Most of all, though, I’ve come to think of the defining characteristic of John Calipari as this: More than being the best recruiter this sport has ever seen, Cal is someone who better than anyone accepts college basketball’s current realities for exactly what they are – and who unapologetically takes advantage of them.

Think of him as a car salesman if you want. But he’s the best damn car salesman there is.

Remember in 2010, when five players from Calipari’s first Kentucky team were selected in the first round of the NBA draft? Calipari called it the greatest day in Kentucky basketball history. Kentucky fans and alums, remembering legendary Adolph Rupp and Kentucky’s seven national titles, were aghast at this newcomer.

The rest of us laughed at this blowhard.

Think of him as a car salesman if you want. But he’s the best damn car salesman there is.

But you know what? I asked him about what he meant when he said that. And I kind of love the place that thought was coming from. Because in a college sports world that often preaches purity but practices hypocrisy, his answer was strikingly and refreshingly different.

“I say this over and over: If we won the national title and no one got drafted, I’d be disappointed,” Calipari told me. “I’d be disappointed because I benefited, my staff benefited … they’re now millionaires … the school benefited.

“So everybody benefits and the players come back to school? Oh, they’ll get their education, (but) I’d rather them be millionaires.”

When Cal’s players put on their show for NBA scouts this weekend, people will snicker and call Kentucky an NBA factory, not a college program. Other college coaches will be either annoyed or pissed off – because Cal is the only coach who’d truly be able to pull this off but also because Cal is the first coach who thought of it and had the balls to do it. People will think about the offseason reports that he was deep in talks to become the next head coach of the Cleveland Cavaliers and wonder how dedicated he really is to these college players.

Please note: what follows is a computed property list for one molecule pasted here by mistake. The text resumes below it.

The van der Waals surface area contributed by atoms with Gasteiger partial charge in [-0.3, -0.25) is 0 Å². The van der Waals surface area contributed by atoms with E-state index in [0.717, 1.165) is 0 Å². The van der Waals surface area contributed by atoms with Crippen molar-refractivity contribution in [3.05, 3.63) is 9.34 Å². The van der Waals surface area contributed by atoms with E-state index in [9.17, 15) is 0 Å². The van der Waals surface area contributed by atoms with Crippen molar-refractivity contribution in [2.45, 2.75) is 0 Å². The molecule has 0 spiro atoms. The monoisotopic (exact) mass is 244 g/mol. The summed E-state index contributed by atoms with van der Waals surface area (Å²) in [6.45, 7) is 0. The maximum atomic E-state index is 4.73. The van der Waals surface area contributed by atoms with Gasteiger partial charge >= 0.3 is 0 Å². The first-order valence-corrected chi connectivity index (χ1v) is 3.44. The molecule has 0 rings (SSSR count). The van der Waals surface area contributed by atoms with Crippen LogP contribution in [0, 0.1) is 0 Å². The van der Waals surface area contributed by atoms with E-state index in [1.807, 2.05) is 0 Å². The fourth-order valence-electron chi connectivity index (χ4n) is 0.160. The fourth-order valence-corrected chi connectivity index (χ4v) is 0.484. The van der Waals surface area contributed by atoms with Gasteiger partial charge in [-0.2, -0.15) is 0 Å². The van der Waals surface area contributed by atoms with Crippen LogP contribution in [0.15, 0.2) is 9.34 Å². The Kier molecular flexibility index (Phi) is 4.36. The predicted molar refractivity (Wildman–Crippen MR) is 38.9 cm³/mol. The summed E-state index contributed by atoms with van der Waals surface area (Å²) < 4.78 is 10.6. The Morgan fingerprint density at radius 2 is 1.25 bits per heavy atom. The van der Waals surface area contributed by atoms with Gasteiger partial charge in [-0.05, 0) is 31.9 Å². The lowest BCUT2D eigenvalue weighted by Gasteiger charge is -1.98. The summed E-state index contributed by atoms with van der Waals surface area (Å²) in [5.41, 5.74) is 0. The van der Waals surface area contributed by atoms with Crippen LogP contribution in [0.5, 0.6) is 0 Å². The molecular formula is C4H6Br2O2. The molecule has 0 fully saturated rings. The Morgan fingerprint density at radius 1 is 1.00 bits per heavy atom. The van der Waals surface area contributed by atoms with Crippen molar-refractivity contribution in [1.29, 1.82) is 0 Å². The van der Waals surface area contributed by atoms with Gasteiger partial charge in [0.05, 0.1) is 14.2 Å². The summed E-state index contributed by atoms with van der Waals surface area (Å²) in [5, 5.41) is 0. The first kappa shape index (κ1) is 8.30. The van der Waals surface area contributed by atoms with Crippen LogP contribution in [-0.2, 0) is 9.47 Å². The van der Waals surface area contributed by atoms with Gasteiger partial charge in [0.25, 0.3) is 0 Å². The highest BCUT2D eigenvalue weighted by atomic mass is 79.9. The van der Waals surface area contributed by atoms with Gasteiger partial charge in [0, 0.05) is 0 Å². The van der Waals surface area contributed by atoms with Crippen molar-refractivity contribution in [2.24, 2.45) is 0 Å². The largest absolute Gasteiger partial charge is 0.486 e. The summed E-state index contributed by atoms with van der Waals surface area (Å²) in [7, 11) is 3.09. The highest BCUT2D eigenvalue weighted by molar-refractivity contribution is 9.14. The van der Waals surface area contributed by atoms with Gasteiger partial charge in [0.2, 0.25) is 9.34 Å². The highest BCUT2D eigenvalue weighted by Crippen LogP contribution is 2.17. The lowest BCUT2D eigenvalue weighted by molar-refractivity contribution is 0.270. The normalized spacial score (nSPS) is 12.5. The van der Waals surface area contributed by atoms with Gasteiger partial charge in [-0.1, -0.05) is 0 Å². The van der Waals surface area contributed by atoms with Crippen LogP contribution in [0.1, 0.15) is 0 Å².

“There’s something that moves me in college basketball right now, and this job has done it to me,” Calipari told me in the offseason. “I have a chance to truly make a difference in families’ lives.”

Want to take those words and put them in the college basketball villain box, assume that this is a man preaching altruism while in practice is only helping himself? Cal isn’t going to stop you. He might even prefer you think that way. He needs the motivation of his enemies.

But remember this, too: When these players spend their one year or two years or three years or, yes, sometimes even four years in Lexington, Cal succeeds more than any other coach in the implicit promise of big-time college hoops: That if you bring your five-star talents here, you’ll get better, you’ll get exposure, and you’ll make that next step from these glorified minor leagues to the lucrative big leagues.

Which is exactly what Cal says he’s been doing all along.

Email Reid Forgrave at, or follow him on Twitter @reidforgrave.